In the aftermath of the storm, Commentator Tom Slayton has been giving
some thought to the spirit of Vermonters and their tireless efforts in
putting the state back together.
(SLAYTON) Perhaps the most
striking single image of the massive body blow that Hurricane Irene
dealt Vermont was Susan Hammond’s 20-second video of the Bartonsville
covered bridge being washed away.
That historic old bridge
groaned and creaked as it was battered by the raging Williams River,
which it has spanned since 1870. And finally, it gave up, slipped
gracefully into the racing brown current, and was gone. Once again, it
seemed that Vermont’s rich past, which every Vermonter loves, was being
People who say "It’s only a bridge," don’t get
that point, Hammond declared. She told Susan Smallheer of the Rutland
Herald, that the bridge represented the culture of Vermont.
she was right. Beloved old structures like covered bridges, traditional
barns, old town halls and historic churches are part of the fabric,
woven of the past, that makes Vermont what it is today. They are a big
part of our sense of place.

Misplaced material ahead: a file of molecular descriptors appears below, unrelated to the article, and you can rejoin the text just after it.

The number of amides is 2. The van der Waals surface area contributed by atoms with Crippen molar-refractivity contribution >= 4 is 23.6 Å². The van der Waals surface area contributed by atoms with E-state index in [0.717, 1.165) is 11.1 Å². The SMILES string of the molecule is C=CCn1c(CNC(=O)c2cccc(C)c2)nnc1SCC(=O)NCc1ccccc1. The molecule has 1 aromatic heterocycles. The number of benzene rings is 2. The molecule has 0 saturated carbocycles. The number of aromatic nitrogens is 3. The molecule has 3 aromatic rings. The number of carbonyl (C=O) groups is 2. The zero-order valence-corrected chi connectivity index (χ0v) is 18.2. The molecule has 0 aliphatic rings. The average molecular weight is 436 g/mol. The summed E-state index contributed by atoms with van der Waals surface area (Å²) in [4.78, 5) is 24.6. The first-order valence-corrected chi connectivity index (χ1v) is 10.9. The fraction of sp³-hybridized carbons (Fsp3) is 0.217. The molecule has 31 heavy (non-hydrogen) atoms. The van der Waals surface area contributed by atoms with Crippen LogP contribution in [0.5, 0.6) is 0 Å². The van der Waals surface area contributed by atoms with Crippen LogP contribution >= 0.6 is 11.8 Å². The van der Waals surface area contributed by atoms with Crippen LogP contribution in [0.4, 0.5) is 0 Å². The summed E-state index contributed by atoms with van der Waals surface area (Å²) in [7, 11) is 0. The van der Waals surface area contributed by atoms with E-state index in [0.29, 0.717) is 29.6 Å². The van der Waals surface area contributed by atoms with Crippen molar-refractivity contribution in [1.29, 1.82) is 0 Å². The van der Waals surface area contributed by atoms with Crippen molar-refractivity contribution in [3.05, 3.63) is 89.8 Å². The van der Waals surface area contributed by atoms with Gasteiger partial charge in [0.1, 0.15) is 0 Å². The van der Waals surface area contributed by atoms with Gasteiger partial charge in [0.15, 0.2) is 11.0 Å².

The hurricane that rampaged through
Vermont tore several big holes in that fabric. It also damaged or
destroyed more than 700 homes, blew out roads, and isolated some 13
communities across central and southern Vermont.
But now, more
than a week after the event, it is evident that Irene may have been big
and bad, but it hasn’t crushed Vermonters’ spirits. The culture of
Vermont took a hit, but quickly proved it is strong and resilient. The
bridges may be gone, but the culture that built them lives on.
could see it in the dozens of volunteer workers who turned out to help
restore downtown Moretown. You could see it in the trays of sandwiches
local restaurants and diners made for the flood recovery workers
throughout Vermont. You could see it in Rochester, where townspeople
held an emergency town meeting in a local church to decide what to do,
and the local supermarket gave away perishable food. You could see it in
Pittsfield, where residents isolated by the flood helped each other to
cope, and a group in town for a wedding pitched in.
see it in the National Guard workers and Norwich cadets who worked long
and hard to dig out Northfield and other flood-ravaged towns.
you could see it in Bartonsville, where Susan Hammond and others made
plans to rebuild their covered bridge. There’s a replacement fund, and
town officials found the wreckage of the bridge downriver and made plans
to salvage what they could. Parts of the lattice truss that was the
core of the bridge were still intact. Perhaps they will find their way
into the replacement bridge.
My guess is the bridge will be
rebuilt, and so will Vermont. And the living culture that first
constructed that bridge 140 years ago will continue to live as that
bridge and this state are put back together.